Russ, you ask a good question, I am not sure that I know the answer, It would in all likelyhood require a very dedicated and steady hand to accomplish this in 3D however painting each brick individually would most probably yield the best results, I know that there is a chap in England (Derek Bidwell) who paints individual bricks after sticking them onto a substrate. It would be interesting to see what is possible in paper with a printed surface. I know you have done some experiments with wood.

Michael
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finescalerr
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« Reply #52 on: January 04, 2010, 03:02:25 AM »

I have experimented with printing a photograph of actual brick on papers of various textures and have had the best luck with 90 pound Lanaquarelle cold press from France. Still the bricks are so small that I've been unable to detect three shades on a single brick. That aside, an embossed print looks darned good ... BUT:

Paper has some serious problems, the most difficult to resolve being corners. Folds tear or distress the paper. Joints leave an oversize divot to fill and color.

Russ
« Last Edit: January 04, 2010, 03:05:33 PM by finescalerr » Logged
marc_reusser
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« Reply #53 on: January 04, 2010, 03:30:39 AM »

Michael,

Great info. Thanks.  Nice to see you're still hanging around. How is your wunderful layout coming along?

Russ
It's not hard to paint each brick seperately.....just absolutely mind numbing...remember these, 1/35, and scratched from plastic.





MR
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I am an unreliable witness to my own existence.

In the corners of my mind there is a circus....

M-Works
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« Reply #54 on: January 04, 2010, 04:02:47 AM »

If it is painting individual bricks on card in 1/87th scale (or any other scale for that matter) THE one reference book that is a must is Chris Pilton's Cottage Modelling for Pendon published by Wild Swan . This book goes through the whole process of constructing and painting buildings made out of card with fantastic results. Each brick is scribed and painted individually, often with more than one colour , to give some of the best looking buildings in any scale , and these are 1/76th scale . The only shortcoming of the book is that there are not enough colour photos .
 Check out www.pendonmuseum.com for more info .

 I really must make the effort to go and visit one day .

 Nick
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michael mott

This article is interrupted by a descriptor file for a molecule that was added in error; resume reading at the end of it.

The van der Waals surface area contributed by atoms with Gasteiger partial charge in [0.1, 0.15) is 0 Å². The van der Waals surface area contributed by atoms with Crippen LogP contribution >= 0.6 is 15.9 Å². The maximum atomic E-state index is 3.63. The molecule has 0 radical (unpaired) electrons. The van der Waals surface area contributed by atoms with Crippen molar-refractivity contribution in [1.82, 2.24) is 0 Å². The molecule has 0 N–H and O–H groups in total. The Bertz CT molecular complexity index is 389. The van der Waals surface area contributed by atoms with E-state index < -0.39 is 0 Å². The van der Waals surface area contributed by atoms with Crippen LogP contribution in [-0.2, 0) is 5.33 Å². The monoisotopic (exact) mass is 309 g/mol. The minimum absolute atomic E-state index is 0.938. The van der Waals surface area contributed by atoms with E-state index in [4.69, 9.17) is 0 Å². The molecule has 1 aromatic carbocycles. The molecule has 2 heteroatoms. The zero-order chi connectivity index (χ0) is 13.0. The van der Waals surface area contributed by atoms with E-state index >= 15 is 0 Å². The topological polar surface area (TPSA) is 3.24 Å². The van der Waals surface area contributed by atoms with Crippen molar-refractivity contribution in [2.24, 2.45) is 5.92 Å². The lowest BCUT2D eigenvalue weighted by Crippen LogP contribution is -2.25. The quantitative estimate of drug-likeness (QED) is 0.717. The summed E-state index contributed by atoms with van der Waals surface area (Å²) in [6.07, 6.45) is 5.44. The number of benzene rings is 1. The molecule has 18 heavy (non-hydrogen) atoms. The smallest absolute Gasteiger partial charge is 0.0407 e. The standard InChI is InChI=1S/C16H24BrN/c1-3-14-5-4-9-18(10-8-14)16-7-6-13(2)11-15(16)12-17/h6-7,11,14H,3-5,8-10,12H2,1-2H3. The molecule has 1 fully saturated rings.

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« Reply #55 on: January 04, 2010, 10:58:11 AM »

Russ
I hear you regarding folding paper, on Macton I used 140lb Arches watercolour paper to make the bricks, it was also mind numbing cutting them and gluing them on, however once done painting with watercolour washes is a joy when dealing with fine colour variances.

Marc
Macton is in the storage camper at the moment, I hope to get some work done on it when I have a bit more room. Presently I am working on the drawings for one of the 18 inch gauge steam locomotives that were used in the Crew Locomotive Works, I started to make a small 1/24th scale model which I hope to complete before building a 1/8 scale accurate model of the loco. I will start a thread on the 1/24th loco.

Nick
One of my regrets when last in England was not visiting Pendon, I used to dream about visiting as a young lad in the fifties.

Michael
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Brian Donovan
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« Reply #56 on: January 04, 2010, 08:10:14 PM »

Nice work Marc. Almost as nice as a pink foam brick station I did for a nephew a couple of years ago  Wink






-Brian
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finescalerr
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« Reply #57 on: January 05, 2010, 03:15:19 AM »

Brian, go stand in the corner. And no peeking! -- Russ
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shropshire lad
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« Reply #58 on: January 05, 2010, 03:23:05 AM »

Russ ,

  I guess that you will now be demanding an article from Brian on how he built his magnificent station . Does that mean you won't want my article anymore ?

  Nick
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eTraxx
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« Reply #59 on: May 17, 2010, 07:01:51 PM »

Old thread. What ever happened with the Precision Board?
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Ed Traxler

Lugoff, Camden & Northern RR

Socrates: "I drank WHAT?"